Keisha Taylor lived a quiet life with her wife, Alice, until the day that Alice disappeared. After months of searching, presuming she was dead, Keisha held a funeral, mourned, and gradually tried to get on with her life. But that was before Keisha started to see her wife, again and again, in the background of news reports from all over America. Alice isn’t dead, and she is showing up at every major tragedy and accident in the country.
Following a line of clues, Keisha takes a job with a trucking company, Bay and Creek Transportation, and begins searching for Alice. She eventually stumbles on an otherworldly conflict being waged in the quiet corners of our nation’s highway system—uncovering a conspiracy that goes way beyond one missing woman.
New York Times bestselling author Joseph Fink took time out of his schedule to discuss ALICE ISN’T DEAD, the novel that expands on the story told in the hit podcast of the same name which has had over 6 million downloads in its first 10-episode season:
How does this book make a contribution to the genre?
ALICE ISN’T DEAD is not your typical thriller. It’s a mash-up of several genres: horror, SF/fantasy, thriller, and more. I don’t think my writing either for the podcasts or the novels can be put in a box and I think that my fans and readers appreciate that. My books also cross over to the YA audience–when I do signings and live shows, we have a very large teen audience.
No spoilers, but what can you tell us about your book that we won’t find in the jacket copy or the PR material?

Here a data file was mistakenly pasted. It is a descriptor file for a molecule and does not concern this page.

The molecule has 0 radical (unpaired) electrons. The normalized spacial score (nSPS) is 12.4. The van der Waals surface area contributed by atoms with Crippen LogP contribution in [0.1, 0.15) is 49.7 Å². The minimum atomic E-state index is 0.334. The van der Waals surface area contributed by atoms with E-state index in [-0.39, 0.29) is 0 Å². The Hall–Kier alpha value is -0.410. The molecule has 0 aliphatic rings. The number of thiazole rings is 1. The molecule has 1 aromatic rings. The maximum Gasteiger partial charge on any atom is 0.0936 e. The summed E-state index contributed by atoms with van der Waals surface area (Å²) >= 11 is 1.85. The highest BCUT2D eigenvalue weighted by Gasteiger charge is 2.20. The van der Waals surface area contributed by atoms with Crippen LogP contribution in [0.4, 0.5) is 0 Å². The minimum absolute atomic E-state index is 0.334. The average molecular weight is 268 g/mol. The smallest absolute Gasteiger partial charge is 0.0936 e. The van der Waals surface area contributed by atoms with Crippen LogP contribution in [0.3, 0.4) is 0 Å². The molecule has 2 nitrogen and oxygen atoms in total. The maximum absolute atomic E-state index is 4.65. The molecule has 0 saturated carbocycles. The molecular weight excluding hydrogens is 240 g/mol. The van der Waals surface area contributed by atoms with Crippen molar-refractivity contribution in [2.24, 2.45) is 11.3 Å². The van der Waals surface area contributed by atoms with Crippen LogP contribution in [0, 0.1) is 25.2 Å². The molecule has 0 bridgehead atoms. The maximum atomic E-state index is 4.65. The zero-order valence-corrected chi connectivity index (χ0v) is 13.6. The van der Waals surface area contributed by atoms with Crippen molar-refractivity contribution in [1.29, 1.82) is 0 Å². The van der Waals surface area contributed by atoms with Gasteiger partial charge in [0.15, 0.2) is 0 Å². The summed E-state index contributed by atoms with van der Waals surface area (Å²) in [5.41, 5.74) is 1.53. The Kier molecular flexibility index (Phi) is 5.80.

My character Keisha’s anxiety is my own. I’ve struggled with anxiety for my entire life, and I wanted to create a character that embodied that same type of anxiety. Writing about it in fiction has been helpful for me. I write about this in a letter to readers that is at the front of the galley for my book.
What authors or books have influenced your career as a writer, and why?
From an interview I did for Vulture:
Deb Olin Unferth’s Vacation: It’s this book about this guy who is following his wife and discovers that she’s following another guy and ends up following the other guy out of the country to Central America. It’s a book that starts very strange and eventually by the end is basically working on dream logic. So much of the style of language of “Night Vale” comes directly from Deb Olin Unferth — the way she will start paragraphs and end them in a completely different place than you expected.
Thomas Pynchon: I love his use of conspiracies that go nowhere and directionless paranoia and building these hidden bureaucracies that don’t actually mean anything as a way of reflecting the kind of confusing and meaningless nature of the world.
Joseph Fink is the co-author of the New York Times bestselling novels It Devours! and Welcome to Night Vale. He created the Welcome to Night Vale and Alice Isn’t Dead podcasts, heads up the Night Vale Presents podcast network, and his new novel ALICE ISN’T DEAD publishes on October 30th in hardcover from Harper Perennial. He lives with his wife in New York.
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